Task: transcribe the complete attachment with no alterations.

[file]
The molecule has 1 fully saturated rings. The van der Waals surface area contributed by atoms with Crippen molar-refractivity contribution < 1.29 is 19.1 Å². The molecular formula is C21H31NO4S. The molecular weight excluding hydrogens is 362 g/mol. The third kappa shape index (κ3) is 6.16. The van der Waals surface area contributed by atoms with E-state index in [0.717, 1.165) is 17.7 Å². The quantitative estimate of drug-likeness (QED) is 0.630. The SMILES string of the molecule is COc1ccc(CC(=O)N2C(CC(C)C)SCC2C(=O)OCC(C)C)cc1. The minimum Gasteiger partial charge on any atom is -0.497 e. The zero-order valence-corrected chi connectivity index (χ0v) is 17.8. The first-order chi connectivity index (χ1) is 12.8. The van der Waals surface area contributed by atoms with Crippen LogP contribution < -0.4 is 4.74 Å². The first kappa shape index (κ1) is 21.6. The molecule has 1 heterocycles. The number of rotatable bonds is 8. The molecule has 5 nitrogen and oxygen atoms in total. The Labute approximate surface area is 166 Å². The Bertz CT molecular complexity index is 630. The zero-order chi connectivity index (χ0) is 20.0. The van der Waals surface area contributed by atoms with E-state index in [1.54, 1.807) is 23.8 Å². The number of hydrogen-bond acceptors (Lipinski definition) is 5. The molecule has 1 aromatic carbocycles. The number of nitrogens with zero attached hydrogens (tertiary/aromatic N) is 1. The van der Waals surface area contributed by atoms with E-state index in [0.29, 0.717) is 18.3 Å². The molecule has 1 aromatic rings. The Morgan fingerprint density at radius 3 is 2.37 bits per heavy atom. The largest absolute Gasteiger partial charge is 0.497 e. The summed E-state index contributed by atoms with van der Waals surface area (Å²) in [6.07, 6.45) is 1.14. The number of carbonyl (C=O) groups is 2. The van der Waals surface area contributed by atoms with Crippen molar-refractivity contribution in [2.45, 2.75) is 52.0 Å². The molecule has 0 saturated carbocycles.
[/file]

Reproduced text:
The molecule has 1 fully saturated rings. The van der Waals surface area contributed by atoms with Crippen molar-refractivity contribution < 1.29 is 19.1 Å². The molecular formula is C21H31NO4S. The molecular weight excluding hydrogens is 362 g/mol. The third kappa shape index (κ3) is 6.16. The van der Waals surface area contributed by atoms with E-state index in [0.717, 1.165) is 17.7 Å². The quantitative estimate of drug-likeness (QED) is 0.630. The SMILES string of the molecule is COc1ccc(CC(=O)N2C(CC(C)C)SCC2C(=O)OCC(C)C)cc1. The minimum Gasteiger partial charge on any atom is -0.497 e. The zero-order valence-corrected chi connectivity index (χ0v) is 17.8. The first-order chi connectivity index (χ1) is 12.8. The van der Waals surface area contributed by atoms with Crippen LogP contribution < -0.4 is 4.74 Å². The first kappa shape index (κ1) is 21.6. The molecule has 1 heterocycles. The number of rotatable bonds is 8. The molecule has 5 nitrogen and oxygen atoms in total. The Labute approximate surface area is 166 Å². The Bertz CT molecular complexity index is 630. The zero-order chi connectivity index (χ0) is 20.0. The van der Waals surface area contributed by atoms with E-state index in [1.54, 1.807) is 23.8 Å². The number of hydrogen-bond acceptors (Lipinski definition) is 5. The molecule has 1 aromatic carbocycles. The number of nitrogens with zero attached hydrogens (tertiary/aromatic N) is 1. The van der Waals surface area contributed by atoms with E-state index in [0.29, 0.717) is 18.3 Å². The molecule has 1 aromatic rings. The Morgan fingerprint density at radius 3 is 2.37 bits per heavy atom. The largest absolute Gasteiger partial charge is 0.497 e. The summed E-state index contributed by atoms with van der Waals surface area (Å²) in [6.07, 6.45) is 1.14. The number of carbonyl (C=O) groups is 2. The van der Waals surface area contributed by atoms with Crippen molar-refractivity contribution in [2.45, 2.75) is 52.0 Å². The molecule has 0 saturated carbocycles.